The New York Times published an article this week that has re-ignited a 12-year-old debate: Was then-President George W. Bush right about Iraq? The report examined U.S. service personnel’s encounters with abandoned chemical weapons in Iraq – and some conservatives were quick to pounce on the story as evidence that claims by Bush in the lead-up to the war that Iraq possessed weapons of mass destruction were true and that the United States’ 2003 invasion was justified.

The article by Times reporter C.J. Chivers focused on U.S. soldiers who suffered from exposure to the sulfur mustard and other nerve gases which emitted from the bombs. According to the story, about “5,000 chemical warheads, shells or aviation bombs” were found scattered across Iraqi soil. The U.S. government buried the cases from both the public and the troops. As a result, injured soldiers did not receive proper medical treatment.

The conservative Twittersphere immediately exploded with commentary – not over the military’s negligent health service or the government’s secrecy, however.

The roots of the debate hark back to a year after the 9/11 attacks when Bush told the U.N. that inspections showed that “stockpiles of VX, mustard and other chemical agents” were likely hidden in Iraq and that the regime was “rebuilding and expanding” chemical weapons production facilities. But Bush’s often-reiterated claims of an impending WMD threat were contradicted by a 2004 CIA report that said there were no WMD stockpiles in Iraq, and liberal media outlets had charged that Bush misled the country into an unnecessary war.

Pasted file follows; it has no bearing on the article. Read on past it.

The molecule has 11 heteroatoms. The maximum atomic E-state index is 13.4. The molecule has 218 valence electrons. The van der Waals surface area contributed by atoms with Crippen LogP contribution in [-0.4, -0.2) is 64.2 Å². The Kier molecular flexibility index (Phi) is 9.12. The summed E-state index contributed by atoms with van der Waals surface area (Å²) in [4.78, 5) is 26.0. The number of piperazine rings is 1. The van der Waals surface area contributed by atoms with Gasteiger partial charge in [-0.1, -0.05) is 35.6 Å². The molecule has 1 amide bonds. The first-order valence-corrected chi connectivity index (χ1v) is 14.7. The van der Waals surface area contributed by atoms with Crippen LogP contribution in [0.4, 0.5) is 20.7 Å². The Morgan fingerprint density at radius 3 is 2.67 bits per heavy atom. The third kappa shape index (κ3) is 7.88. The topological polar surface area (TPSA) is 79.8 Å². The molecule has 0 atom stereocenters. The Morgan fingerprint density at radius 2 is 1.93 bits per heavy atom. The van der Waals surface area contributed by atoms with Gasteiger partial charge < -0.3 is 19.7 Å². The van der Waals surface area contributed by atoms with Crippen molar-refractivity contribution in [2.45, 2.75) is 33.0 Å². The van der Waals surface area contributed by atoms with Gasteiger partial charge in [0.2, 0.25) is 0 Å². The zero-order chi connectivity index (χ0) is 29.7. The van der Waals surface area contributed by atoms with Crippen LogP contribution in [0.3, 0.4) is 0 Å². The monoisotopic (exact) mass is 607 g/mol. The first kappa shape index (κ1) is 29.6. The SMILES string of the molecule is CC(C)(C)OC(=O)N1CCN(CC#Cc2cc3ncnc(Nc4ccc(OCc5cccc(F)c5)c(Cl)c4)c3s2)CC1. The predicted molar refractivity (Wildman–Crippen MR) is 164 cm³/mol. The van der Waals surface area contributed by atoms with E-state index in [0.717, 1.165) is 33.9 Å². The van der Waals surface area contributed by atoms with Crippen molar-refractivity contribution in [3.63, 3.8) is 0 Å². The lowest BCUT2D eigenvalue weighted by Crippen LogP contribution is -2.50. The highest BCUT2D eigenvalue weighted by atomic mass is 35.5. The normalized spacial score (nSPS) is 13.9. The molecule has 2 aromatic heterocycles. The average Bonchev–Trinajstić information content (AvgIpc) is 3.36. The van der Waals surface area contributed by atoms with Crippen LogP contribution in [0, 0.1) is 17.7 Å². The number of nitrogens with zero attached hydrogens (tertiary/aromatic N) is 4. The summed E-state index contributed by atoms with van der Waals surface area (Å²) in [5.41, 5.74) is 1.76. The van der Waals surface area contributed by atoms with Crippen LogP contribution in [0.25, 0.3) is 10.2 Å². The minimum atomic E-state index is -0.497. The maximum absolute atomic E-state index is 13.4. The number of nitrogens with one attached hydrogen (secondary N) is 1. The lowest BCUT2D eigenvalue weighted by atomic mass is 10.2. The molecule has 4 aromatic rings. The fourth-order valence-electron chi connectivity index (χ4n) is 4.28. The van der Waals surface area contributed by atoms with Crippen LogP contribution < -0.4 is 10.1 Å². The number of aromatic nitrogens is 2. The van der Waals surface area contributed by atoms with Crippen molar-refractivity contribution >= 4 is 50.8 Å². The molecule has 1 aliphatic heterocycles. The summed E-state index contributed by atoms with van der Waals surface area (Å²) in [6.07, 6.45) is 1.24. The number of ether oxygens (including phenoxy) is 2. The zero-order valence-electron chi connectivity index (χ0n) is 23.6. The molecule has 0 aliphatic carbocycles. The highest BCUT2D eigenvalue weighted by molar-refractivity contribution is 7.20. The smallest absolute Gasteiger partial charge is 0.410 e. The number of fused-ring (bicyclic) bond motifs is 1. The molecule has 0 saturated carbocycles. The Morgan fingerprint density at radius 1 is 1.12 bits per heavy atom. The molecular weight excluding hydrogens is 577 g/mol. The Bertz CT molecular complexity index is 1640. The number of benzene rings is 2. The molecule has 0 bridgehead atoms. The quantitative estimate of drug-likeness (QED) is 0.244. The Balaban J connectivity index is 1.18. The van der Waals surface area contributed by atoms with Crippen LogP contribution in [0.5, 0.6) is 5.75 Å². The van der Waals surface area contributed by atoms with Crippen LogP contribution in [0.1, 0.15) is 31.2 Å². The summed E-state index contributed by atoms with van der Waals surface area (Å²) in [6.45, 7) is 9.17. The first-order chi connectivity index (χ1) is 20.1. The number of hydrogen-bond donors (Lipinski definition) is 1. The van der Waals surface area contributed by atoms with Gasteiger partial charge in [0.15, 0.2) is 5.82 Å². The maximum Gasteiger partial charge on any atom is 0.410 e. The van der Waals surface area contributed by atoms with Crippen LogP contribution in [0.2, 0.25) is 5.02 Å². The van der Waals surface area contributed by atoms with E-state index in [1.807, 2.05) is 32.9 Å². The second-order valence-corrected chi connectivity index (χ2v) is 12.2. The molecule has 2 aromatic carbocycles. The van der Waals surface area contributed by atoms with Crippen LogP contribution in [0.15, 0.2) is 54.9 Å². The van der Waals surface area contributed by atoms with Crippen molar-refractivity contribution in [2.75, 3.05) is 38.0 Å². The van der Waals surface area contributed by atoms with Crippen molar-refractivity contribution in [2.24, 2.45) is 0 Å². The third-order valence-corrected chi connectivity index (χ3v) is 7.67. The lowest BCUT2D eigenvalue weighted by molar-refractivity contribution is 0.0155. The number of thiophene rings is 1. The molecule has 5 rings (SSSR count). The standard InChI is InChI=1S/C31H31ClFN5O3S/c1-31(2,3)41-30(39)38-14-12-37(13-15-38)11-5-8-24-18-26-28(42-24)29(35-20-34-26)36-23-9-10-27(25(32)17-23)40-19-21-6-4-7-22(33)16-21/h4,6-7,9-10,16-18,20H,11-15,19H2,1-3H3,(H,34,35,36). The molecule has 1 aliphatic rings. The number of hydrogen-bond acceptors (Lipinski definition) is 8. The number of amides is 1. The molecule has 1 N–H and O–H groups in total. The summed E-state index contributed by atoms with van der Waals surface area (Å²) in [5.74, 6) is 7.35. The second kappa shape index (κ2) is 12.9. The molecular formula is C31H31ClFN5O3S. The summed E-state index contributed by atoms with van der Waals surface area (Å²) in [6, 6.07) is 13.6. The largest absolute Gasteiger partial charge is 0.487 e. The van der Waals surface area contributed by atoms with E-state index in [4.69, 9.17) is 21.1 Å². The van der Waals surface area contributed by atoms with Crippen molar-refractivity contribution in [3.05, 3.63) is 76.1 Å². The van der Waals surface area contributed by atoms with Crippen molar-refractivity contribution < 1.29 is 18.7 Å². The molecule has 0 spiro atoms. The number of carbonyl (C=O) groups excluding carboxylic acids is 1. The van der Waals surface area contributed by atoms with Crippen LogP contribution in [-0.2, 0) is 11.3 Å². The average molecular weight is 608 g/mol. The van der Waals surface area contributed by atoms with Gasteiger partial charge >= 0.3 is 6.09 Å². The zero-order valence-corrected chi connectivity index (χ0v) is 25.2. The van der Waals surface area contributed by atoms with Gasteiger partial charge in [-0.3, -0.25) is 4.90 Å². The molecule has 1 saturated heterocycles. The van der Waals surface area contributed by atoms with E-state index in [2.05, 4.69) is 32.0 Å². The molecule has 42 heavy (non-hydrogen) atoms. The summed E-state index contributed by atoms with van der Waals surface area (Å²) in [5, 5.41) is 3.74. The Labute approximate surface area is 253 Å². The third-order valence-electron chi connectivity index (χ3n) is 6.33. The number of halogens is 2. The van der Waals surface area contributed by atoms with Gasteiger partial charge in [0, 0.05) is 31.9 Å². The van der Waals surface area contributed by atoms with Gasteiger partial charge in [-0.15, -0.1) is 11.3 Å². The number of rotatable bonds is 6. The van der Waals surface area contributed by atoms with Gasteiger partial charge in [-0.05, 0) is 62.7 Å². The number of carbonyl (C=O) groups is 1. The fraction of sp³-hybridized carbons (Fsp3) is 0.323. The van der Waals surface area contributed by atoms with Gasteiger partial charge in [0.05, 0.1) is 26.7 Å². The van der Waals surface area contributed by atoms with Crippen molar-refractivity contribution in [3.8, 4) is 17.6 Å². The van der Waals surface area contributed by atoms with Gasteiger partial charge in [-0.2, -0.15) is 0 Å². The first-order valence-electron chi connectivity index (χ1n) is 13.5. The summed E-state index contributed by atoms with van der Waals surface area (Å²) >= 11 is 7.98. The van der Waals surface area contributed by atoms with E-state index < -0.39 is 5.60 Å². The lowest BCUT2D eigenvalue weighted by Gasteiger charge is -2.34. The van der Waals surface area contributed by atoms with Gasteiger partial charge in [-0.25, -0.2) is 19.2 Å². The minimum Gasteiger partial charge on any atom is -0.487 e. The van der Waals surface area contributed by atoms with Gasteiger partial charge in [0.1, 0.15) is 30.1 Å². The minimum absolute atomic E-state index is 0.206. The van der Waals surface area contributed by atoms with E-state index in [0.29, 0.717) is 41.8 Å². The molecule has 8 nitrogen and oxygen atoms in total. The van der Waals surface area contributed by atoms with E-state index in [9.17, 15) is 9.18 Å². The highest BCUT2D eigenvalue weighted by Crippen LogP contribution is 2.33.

After years of criticism from Democrats, Bush loyalists felt validated by Chivers’ article and cast the story as a victory for an unpopular former president.

“I bet George Bush is feeling on top of the world today, as it turns out that our presence in Iraq was justified, and contrary to what liberals would have us all believe, the war wasn’t about oil,” wrote Michael Cantrell of Young Conservatives.

Just as swiftly as right-wing supporters celebrated the find, liberal critics were quick to point out that Chivers never said the bombs were the same WMDs that Bush described; they were from the 1980s and early 1990s.

“Conservatives may hope to exploit the New York Times report, but the article references pre-1991 weapons,” wrote Steve Benen on the MaddowBlog. “Everything Republicans said in the lead up to the 2003 invasion is still wrong. Indeed, a little common sense is in order – if U.S. troops had found WMD stockpiles, the Bush/Cheney administration would have said so. Indeed, they were desperate to do exactly that.”

Source: The New York Times

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